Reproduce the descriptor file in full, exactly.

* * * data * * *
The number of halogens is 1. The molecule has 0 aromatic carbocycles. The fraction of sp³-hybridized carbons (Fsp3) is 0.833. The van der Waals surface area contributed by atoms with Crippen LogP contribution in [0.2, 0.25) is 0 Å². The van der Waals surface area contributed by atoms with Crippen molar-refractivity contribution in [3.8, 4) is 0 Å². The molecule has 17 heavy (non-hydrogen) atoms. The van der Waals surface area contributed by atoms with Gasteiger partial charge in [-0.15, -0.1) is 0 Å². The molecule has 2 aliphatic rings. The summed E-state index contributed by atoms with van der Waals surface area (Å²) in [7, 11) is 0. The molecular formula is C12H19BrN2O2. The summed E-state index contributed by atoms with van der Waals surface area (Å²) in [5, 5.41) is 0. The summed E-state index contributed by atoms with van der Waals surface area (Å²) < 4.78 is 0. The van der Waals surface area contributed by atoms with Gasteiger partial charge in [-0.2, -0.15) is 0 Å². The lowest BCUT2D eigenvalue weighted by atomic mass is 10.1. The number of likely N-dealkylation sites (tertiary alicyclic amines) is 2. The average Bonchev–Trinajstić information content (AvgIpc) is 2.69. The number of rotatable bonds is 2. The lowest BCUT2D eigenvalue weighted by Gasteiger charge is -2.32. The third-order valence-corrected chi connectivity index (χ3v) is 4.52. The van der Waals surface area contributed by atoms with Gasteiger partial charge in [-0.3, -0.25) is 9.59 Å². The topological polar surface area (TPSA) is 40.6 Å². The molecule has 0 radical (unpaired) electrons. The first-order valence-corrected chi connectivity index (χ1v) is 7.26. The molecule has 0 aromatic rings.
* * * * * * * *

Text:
The number of halogens is 1. The molecule has 0 aromatic carbocycles. The fraction of sp³-hybridized carbons (Fsp3) is 0.833. The van der Waals surface area contributed by atoms with Crippen LogP contribution in [0.2, 0.25) is 0 Å². The van der Waals surface area contributed by atoms with Crippen molar-refractivity contribution in [3.8, 4) is 0 Å². The molecule has 17 heavy (non-hydrogen) atoms. The van der Waals surface area contributed by atoms with Gasteiger partial charge in [-0.15, -0.1) is 0 Å². The molecule has 2 aliphatic rings. The summed E-state index contributed by atoms with van der Waals surface area (Å²) in [7, 11) is 0. The molecular formula is C12H19BrN2O2. The summed E-state index contributed by atoms with van der Waals surface area (Å²) in [5, 5.41) is 0. The summed E-state index contributed by atoms with van der Waals surface area (Å²) < 4.78 is 0. The van der Waals surface area contributed by atoms with Gasteiger partial charge in [-0.2, -0.15) is 0 Å². The lowest BCUT2D eigenvalue weighted by atomic mass is 10.1. The number of likely N-dealkylation sites (tertiary alicyclic amines) is 2. The average Bonchev–Trinajstić information content (AvgIpc) is 2.69. The number of rotatable bonds is 2. The lowest BCUT2D eigenvalue weighted by Gasteiger charge is -2.32. The third-order valence-corrected chi connectivity index (χ3v) is 4.52. The van der Waals surface area contributed by atoms with Gasteiger partial charge in [-0.3, -0.25) is 9.59 Å². The topological polar surface area (TPSA) is 40.6 Å². The molecule has 0 radical (unpaired) electrons. The first-order valence-corrected chi connectivity index (χ1v) is 7.26. The molecule has 0 aromatic rings.